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what do you do when you find an inappropriate text on your child's phone?

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Asked by Anonymous at 9:49 AM on Nov. 17, 2008 in Teens (13-17)

Answers (15)
  • Does she know the person she got it from, if not worry b/c not to long ago I saw a thing on the new about pediphiles going after kids via texts. They send a message out until they get a reply. scary.
    If she does then talk to her about it and let it be known how you feel and what is ok with you or not. Don't punish her just talk.

    Answer by perksmom at 9:58 AM on Nov. 17, 2008

  • take the phone away??

    Answer by the.deadly.mrs at 10:57 AM on Nov. 17, 2008

  • I think texting is a privledge and not a right. It is just so common, even expected, to have a cell phone and the ability to text. At this point it is up to you as the parent. If my child had a cell phone I would set some ground rules. I would put limits on the amount of mintues and texts they can do. As well as the hours of when they can text and call people. The technology is there to do this. Also I would make it clear that while I respect his/her privacy that I have the right to monitor the activity. So I will check from time to time his/her texts. It is a privledge and it is also my job to keep my child safe. So as uncool as it is to have your mom check your messages randomly - its even uncooler to have sexual preditors prey on my teen. It is even uncooler to be suspended from school b/c my teen decided to text a naked pic of themselves. EWWW.

    Answer by frogdawg at 11:13 AM on Nov. 17, 2008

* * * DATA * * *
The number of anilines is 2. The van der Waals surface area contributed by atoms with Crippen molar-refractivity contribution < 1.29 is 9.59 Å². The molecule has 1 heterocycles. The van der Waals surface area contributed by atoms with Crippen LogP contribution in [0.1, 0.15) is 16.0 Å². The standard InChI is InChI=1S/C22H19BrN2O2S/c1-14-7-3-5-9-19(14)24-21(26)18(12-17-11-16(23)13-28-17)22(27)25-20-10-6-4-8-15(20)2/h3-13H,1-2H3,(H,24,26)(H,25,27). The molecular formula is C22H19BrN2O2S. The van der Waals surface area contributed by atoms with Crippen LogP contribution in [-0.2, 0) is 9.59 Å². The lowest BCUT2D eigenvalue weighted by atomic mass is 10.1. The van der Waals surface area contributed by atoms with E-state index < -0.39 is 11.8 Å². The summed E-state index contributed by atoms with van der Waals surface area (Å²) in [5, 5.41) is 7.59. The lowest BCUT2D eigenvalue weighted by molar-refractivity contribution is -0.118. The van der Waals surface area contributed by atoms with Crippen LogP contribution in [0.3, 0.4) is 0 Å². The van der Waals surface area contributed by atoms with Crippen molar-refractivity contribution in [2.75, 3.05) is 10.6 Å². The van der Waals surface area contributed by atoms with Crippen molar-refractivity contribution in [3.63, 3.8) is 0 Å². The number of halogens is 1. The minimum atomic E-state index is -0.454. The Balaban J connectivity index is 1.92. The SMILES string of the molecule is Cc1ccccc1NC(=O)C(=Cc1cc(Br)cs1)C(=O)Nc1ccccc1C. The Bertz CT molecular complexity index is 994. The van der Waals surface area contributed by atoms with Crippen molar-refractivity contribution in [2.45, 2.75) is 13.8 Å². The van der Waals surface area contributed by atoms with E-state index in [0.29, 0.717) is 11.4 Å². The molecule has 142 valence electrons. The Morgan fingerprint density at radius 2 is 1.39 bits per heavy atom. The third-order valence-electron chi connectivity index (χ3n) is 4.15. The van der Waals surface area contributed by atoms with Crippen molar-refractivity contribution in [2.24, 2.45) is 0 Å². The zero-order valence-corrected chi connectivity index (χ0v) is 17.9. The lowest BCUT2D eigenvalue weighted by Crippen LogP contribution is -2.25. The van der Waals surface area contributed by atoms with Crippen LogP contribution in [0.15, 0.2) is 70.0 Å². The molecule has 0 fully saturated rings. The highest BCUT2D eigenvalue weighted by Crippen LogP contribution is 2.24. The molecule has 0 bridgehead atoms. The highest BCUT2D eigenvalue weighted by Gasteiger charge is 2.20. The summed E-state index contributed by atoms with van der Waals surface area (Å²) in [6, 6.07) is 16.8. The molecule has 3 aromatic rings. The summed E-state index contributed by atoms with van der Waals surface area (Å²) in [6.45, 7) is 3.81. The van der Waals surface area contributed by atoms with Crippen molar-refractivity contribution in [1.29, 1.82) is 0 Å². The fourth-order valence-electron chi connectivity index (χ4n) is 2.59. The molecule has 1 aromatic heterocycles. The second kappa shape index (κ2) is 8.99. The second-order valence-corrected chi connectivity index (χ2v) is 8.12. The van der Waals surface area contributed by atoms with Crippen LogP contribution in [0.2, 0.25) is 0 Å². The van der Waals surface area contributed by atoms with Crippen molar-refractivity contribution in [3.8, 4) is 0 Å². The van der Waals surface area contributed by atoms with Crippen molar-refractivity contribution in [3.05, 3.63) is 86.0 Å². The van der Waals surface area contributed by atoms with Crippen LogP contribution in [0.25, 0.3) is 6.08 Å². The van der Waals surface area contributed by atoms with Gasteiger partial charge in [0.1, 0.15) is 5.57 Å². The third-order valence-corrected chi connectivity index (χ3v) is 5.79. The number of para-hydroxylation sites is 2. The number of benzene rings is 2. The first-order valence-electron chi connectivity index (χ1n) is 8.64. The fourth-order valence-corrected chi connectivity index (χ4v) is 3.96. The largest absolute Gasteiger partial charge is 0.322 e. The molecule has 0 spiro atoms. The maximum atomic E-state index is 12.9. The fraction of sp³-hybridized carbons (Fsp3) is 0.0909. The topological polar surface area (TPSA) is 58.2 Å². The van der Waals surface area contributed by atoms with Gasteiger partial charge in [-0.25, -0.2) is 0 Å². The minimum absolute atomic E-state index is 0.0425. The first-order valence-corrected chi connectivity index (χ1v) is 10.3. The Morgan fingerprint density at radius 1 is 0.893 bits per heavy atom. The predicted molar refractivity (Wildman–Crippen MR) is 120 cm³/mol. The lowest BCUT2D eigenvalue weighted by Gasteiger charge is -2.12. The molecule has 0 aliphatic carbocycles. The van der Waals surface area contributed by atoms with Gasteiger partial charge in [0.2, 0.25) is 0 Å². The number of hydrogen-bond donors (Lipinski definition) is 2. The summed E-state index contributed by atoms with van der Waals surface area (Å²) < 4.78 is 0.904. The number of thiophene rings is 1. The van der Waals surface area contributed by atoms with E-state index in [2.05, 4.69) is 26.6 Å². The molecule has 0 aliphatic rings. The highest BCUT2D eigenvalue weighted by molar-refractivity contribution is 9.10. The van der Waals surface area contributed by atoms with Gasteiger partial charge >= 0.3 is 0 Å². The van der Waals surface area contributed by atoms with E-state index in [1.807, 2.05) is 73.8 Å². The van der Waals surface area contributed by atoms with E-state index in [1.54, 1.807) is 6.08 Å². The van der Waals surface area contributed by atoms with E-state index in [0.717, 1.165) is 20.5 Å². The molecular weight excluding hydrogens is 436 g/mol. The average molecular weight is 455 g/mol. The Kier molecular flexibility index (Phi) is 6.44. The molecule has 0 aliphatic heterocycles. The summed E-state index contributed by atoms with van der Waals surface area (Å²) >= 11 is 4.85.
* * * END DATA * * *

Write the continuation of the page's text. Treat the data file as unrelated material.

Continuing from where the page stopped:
• Get involved more in her life!!!! I took my sons phone away 1 year ago and I disconnected the house phone.  Hubby and I have cell phones only.

    My son is not dating yet. Thank you LORD! He did tell me that one time he told a girl that his in Boot Camp and not Young Marines. So that she thinks he's a bad boy. MY LORD WHY??? do Girls want bad boys but later in life they WISH they had a GOOD MAN. I immediately spoke to him about this and I believe he understood about bad girls (trouble, drama, STDs)


    Answer by JCRestoredme at 11:13 AM on Nov. 17, 2008

  • a lot of companies will provide a text block service. just call to see if yours does. and put limitations on cell use. if it were me i would take his/ her phone away before bed. and give it back in the morning. trust must be earned

    Answer by IGotLuckyInKy at 11:14 AM on Nov. 17, 2008

  • Well if it's not the chils fault, find out who it is from and speak with the parents of that person. if it's initiated or welcomed or anything like that from your child, take the phone until they can conduct them selves properly, or take away the texting ability.

    Answer by Sammieanne at 12:43 PM on Nov. 17, 2008

  • have her start paying her own cell phone bill, or she has to STOP texting.

    Answer by charisma10 at 1:38 PM on Nov. 17, 2008

  • depends, i would ask them about it and then tell them how it's totally inappropriate and talk to the other parent. or we text back the person personally and tell them who we are and that we don't like the text messages that they sent. they usually get embarrassed and are careful to avoid that again. my child would probably get grounded and phone taken away. also it's time to snoop but we tell them that we are going to.

    Answer by melody77 at 2:49 PM on Nov. 17, 2008

  • i would confront the child who got it and also the child that sent it. i would let them know its not appropiate and not to do it again! im not sure of the context of the message,but if its that bad then have some consequences.

    Answer by j-hunt at 2:51 PM on Nov. 17, 2008

  • Report it to the cell phone provider. Take it to the phone rep where you bought it. It's probably not your kids fault. You don't have a clue who had that phone number last before it became your child's number. It may be some sleaze had the number then changed it. The number went dormand then your child got it.

    You can report the text to the carrier. Most carriers can trace it. They can also block that sender.

    Answer by LeftBrainy at 10:27 PM on Nov. 17, 2008

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